The International Organisation for Migration is appealing for urgent humanitarian support to thousands of flood-affected people in Somalia. Flash floods following heavy rains in parts of Somalia have displaced thousands of vulnerable people.
In some of the worst hit areas, farms, infrastructure and roads have been destroyed, and livelihoods disrupted. An estimated 182,000 people have so far been displaced, according to humanitarian partners.
The Shabelle and Juba rivers in Hirshabelle Sate and South West State, respectively, have risen and inundated many surrounding towns. With another tropical storm forecast, the possibility of further damage remains a concern.
With funding from partners such as UN CERF, ECHO and the governments of Germany, Japan and the United Kingdom, IOM has ramped up response in the affected areas. But, needs far outweigh available resources.
Using prepositioned emergency contingency stock, IOM was able to respond by delivering 3,200 emergency NFI kits to partners in Beledweyne, where the impact of the floods has been the most severe. Further distributions will be based on the needs identified in other flood-affected regions. There is an urgent need to further replenish the contingency stock to enable partners to respond to the growing needs across Somalia.
IOM in collaboration with the Ministry of Health is delivering emergency primary healthcare services in affected areas. IOM has also prepositioned large stocks of emergency medical supplies to enable rapid expansion of services in response to additional flood-induced displacement and disease outbreaks.
This will be accompanied by hygiene and health promotion campaigns specifically targeting flood-affected communities, emphasizing prevention of waterborne diseases and malaria.
Around 6,000 hygiene kits will also be distributed for flood-affected communities in Kismayo, Afmadow and Doolow to support their recovery. To complement this, IOM will begin the reconstruction and rehabilitation of 900 latrines in Baidoa and Doolow, as well as road repairs.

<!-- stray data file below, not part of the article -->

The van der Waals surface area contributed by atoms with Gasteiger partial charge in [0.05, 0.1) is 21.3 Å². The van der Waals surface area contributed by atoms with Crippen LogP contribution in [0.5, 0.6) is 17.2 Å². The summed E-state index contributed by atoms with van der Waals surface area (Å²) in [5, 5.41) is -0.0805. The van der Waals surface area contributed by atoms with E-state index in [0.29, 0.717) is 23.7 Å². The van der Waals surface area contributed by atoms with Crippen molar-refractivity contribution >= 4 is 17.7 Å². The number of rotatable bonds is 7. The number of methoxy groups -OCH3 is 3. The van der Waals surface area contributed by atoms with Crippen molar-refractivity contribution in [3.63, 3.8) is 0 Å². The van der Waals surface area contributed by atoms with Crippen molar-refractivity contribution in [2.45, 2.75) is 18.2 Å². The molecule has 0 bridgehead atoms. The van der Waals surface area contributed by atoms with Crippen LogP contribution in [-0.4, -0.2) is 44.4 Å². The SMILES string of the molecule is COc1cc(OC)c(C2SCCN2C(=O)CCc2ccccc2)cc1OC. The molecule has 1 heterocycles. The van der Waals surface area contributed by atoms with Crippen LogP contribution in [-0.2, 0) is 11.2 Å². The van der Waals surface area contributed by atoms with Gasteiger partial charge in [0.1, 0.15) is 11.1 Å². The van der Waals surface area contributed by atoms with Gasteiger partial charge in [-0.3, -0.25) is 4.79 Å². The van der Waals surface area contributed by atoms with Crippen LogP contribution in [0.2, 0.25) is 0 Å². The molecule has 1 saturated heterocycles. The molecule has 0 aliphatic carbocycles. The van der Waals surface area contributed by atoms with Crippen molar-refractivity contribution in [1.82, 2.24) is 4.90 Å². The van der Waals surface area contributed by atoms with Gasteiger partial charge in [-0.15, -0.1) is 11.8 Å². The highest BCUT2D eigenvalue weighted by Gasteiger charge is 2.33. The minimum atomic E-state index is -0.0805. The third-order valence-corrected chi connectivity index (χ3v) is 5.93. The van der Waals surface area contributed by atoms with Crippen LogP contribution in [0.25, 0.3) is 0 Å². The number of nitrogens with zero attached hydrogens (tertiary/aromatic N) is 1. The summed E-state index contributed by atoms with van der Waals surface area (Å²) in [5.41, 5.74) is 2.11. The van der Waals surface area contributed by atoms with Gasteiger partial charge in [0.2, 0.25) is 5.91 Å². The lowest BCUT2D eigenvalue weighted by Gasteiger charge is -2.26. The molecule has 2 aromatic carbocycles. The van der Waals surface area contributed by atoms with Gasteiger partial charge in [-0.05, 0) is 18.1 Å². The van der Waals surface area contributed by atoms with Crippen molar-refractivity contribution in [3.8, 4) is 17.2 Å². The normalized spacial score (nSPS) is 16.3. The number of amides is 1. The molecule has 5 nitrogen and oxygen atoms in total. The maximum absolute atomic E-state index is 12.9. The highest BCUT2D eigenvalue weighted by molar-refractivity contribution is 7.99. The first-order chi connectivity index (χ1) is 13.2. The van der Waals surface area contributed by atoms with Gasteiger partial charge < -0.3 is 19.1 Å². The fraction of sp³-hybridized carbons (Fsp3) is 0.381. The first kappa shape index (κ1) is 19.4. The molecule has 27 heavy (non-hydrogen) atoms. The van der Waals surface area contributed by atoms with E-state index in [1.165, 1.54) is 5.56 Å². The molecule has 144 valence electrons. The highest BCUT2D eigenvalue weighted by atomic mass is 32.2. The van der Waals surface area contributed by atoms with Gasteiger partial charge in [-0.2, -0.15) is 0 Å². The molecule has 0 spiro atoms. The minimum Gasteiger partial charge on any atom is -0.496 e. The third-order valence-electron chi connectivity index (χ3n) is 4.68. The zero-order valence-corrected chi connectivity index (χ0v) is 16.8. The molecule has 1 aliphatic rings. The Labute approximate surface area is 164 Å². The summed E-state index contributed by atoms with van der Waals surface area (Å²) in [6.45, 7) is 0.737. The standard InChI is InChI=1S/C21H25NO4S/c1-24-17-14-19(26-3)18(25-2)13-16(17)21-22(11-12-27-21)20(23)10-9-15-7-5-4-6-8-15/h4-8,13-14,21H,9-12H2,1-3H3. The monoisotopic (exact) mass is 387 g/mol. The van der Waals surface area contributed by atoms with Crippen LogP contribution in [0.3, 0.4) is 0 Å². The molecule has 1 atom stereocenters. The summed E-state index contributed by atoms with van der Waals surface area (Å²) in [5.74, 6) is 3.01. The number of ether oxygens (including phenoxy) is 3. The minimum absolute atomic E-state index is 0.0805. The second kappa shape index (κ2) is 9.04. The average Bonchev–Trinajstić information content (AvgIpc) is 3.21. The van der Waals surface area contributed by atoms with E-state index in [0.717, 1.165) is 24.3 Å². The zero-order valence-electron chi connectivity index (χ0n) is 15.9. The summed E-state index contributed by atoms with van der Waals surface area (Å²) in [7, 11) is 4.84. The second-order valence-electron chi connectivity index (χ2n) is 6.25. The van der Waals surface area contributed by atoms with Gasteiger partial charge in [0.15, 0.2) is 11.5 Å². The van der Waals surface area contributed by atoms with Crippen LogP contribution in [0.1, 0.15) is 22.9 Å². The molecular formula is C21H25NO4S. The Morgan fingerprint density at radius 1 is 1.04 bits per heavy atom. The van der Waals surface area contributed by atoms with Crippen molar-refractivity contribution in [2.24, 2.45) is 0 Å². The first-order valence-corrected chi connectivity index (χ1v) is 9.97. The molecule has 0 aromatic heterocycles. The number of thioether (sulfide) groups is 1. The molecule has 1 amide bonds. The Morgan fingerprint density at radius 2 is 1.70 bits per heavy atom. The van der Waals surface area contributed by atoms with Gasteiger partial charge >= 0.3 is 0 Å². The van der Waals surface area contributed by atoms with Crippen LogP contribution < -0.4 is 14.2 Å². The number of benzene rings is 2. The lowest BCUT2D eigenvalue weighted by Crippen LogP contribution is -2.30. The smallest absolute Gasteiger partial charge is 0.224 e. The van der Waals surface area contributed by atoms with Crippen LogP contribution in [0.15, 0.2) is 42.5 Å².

“IOM, using its strong field presence, is providing immediate support to those affected by flood to complement government efforts”, said Dyane Epstein, IOM Chief of Mission for Somalia. “But despite our best efforts, it is not enough. This is an alarming situation, which needs urgent attention and a coordinated, quick response.”
The floods have destroyed the shelters of vulnerable families already living in Internally Displaced Persons (IDP) sites and washed away their belongings.
“In Baidoa, people have moved to high ground where they are in immediate need of support in terms of WASH, food, shelter, health and nutrition supplies”, said Nasir Arush, Minister for Humanitarian and Disaster Management, South West State.
Ubah Hassan, a leader at Fanole internally displaced persons’ site, added: “The floods have soaked all our belongings—including food, beds and clothes. Many latrines have collapsed and many more are likely to collapse if the rain continues.”
Fanole is among 14 sites in Kismayo that have been affected by the flooding.
In Doolow, where IOM supports two large IDP sites, assessments conducted found that more than 2,000 households have been affected by the rain.
“During the assessment we found destroyed shelters and latrines, while personal belongings of the community were completely washed away”, reported one Camp Coordination and Camp Management Officer in Doolow. “There is a fear of increased risks of diseases such as Acute Watery Diarrhoea and malaria infection due to contamination of water supplies and stagnant water.”
Other areas in Lower Juba, Gedo and Bay regions, where IOM has supported displaced populations for years, have also been affected. In these areas, the displaced are stranded without food, latrines or shelter.
Urgent needs such as mosquito nets, shelter and NFI kits, drainage systems, flood mitigation kits and road repairs remain across many of the flood-affected regions, and the situation is predicted to worsen in the coming weeks. The government authorities have appealed for further assistance to respond to these devastating floods.